There’s not much more to say. If you have the Starbucks app on your phone get it off of there and don’t put it back on. Starbucks has a lazy attitude towards security and it appears they aren’t going to change that anytime soon.
The Starbucks mobile app, the most used mobile-payment app in the U.S., has been storing usernames, email addresses and passwords in clear text, Starbucks executives confirmed late on Tuesday (Jan. 14). The credentials were stored in such a way that anyone with access to the phone can see the passwords and usernames by connecting the phone to a PC. No jailbreaking of the phone is necessary. And that clear text also displays an extensive list of geolocation tracking points (latitude, longitude), a treasure trove of security and privacy gems for anyone who steals the phone.
The issue appears to be an example of convenience trumping security. One of the reasons for the Starbucks mobile app’s popularity is its extreme ease of use. Customers need only enter their password once when activating the payment portion of the app and then use the app to make unlimited purchases without having to key in the password or username again. (Only when adding money to the app is the password required.)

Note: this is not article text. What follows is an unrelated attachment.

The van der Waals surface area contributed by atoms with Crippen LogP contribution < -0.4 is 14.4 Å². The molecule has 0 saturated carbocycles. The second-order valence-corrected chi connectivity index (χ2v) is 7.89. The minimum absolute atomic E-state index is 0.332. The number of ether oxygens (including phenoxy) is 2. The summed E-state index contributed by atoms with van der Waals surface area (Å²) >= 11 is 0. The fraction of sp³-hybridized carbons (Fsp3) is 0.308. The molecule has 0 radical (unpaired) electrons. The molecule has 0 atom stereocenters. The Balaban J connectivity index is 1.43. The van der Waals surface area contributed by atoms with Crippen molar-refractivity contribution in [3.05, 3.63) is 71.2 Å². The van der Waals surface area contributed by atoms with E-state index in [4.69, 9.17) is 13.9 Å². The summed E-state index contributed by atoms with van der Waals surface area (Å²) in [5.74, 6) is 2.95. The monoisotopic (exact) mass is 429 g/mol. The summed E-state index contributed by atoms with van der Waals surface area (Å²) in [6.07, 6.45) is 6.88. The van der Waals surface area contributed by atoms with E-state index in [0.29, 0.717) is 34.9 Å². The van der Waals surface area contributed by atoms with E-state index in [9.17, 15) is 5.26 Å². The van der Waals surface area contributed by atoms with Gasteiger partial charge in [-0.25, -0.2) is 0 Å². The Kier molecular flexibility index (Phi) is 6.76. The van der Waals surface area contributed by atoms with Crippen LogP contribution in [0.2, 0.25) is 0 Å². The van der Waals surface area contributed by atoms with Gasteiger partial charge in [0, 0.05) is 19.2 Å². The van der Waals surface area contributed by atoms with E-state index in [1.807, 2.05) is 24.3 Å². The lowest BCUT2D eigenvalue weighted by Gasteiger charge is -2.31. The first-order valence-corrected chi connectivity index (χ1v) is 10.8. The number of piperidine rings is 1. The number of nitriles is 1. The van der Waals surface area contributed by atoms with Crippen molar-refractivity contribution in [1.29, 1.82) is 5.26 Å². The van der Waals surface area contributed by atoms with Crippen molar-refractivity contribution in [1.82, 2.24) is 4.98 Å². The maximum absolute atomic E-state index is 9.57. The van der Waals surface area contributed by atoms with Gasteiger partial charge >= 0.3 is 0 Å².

Starbucks could have chosen not to store the password on the phone, but users would then be forced to key in their username and password every time they wanted to use the app to make a purchase.
“A company like Starbucks has to make the choice between usability to drive adoption and the potential for misuse or fraud,” said Charlie Wiggs, general manager and senior vice president for U.S. markets at mobile vendor Mozido. “Starbucks has opted to make it very convenient. They just have to make sure that their comfort doesn’t overexpose their consumers and their brand.”
“Yes, it does surprise me,” said Gartner security analyst Avivah Litan. “I would have expected more out of Starbucks. At least they should have informed consumers.”
And apparently Starbucks could have done that. Two executives — Starbucks CIO Curt Garner and Starbucks Chief Digital Officer Adam Brotman — said in a telephone interview that they have known for an unspecified period of time that the credentials were being stored in clear text. “We were aware,” Brotman said. “That was not something that was news to us.”